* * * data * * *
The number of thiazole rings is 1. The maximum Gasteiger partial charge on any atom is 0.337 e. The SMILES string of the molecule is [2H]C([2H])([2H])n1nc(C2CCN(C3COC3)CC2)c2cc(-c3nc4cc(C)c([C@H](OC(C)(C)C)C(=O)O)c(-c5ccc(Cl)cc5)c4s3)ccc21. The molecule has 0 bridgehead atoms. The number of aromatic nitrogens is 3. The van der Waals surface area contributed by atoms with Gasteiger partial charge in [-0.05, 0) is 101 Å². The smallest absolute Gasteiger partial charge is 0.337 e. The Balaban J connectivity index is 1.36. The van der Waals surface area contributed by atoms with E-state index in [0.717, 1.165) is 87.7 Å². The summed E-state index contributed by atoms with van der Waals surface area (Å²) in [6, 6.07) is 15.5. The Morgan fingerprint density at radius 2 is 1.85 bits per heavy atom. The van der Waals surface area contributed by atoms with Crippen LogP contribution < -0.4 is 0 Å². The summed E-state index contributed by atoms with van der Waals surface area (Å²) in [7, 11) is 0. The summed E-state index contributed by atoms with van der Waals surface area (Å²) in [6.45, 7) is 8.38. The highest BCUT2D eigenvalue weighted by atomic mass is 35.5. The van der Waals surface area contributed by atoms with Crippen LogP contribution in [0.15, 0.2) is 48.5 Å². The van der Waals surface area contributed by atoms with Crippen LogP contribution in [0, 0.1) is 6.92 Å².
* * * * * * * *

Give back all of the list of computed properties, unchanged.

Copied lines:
The number of thiazole rings is 1. The maximum Gasteiger partial charge on any atom is 0.337 e. The SMILES string of the molecule is [2H]C([2H])([2H])n1nc(C2CCN(C3COC3)CC2)c2cc(-c3nc4cc(C)c([C@H](OC(C)(C)C)C(=O)O)c(-c5ccc(Cl)cc5)c4s3)ccc21. The molecule has 0 bridgehead atoms. The number of aromatic nitrogens is 3. The van der Waals surface area contributed by atoms with Gasteiger partial charge in [-0.05, 0) is 101 Å². The smallest absolute Gasteiger partial charge is 0.337 e. The Balaban J connectivity index is 1.36. The van der Waals surface area contributed by atoms with E-state index in [0.717, 1.165) is 87.7 Å². The summed E-state index contributed by atoms with van der Waals surface area (Å²) in [6, 6.07) is 15.5. The Morgan fingerprint density at radius 2 is 1.85 bits per heavy atom. The van der Waals surface area contributed by atoms with Crippen LogP contribution < -0.4 is 0 Å². The summed E-state index contributed by atoms with van der Waals surface area (Å²) in [7, 11) is 0. The summed E-state index contributed by atoms with van der Waals surface area (Å²) in [6.45, 7) is 8.38. The highest BCUT2D eigenvalue weighted by atomic mass is 35.5. The van der Waals surface area contributed by atoms with Crippen LogP contribution in [0.15, 0.2) is 48.5 Å². The van der Waals surface area contributed by atoms with Crippen LogP contribution in [0, 0.1) is 6.92 Å².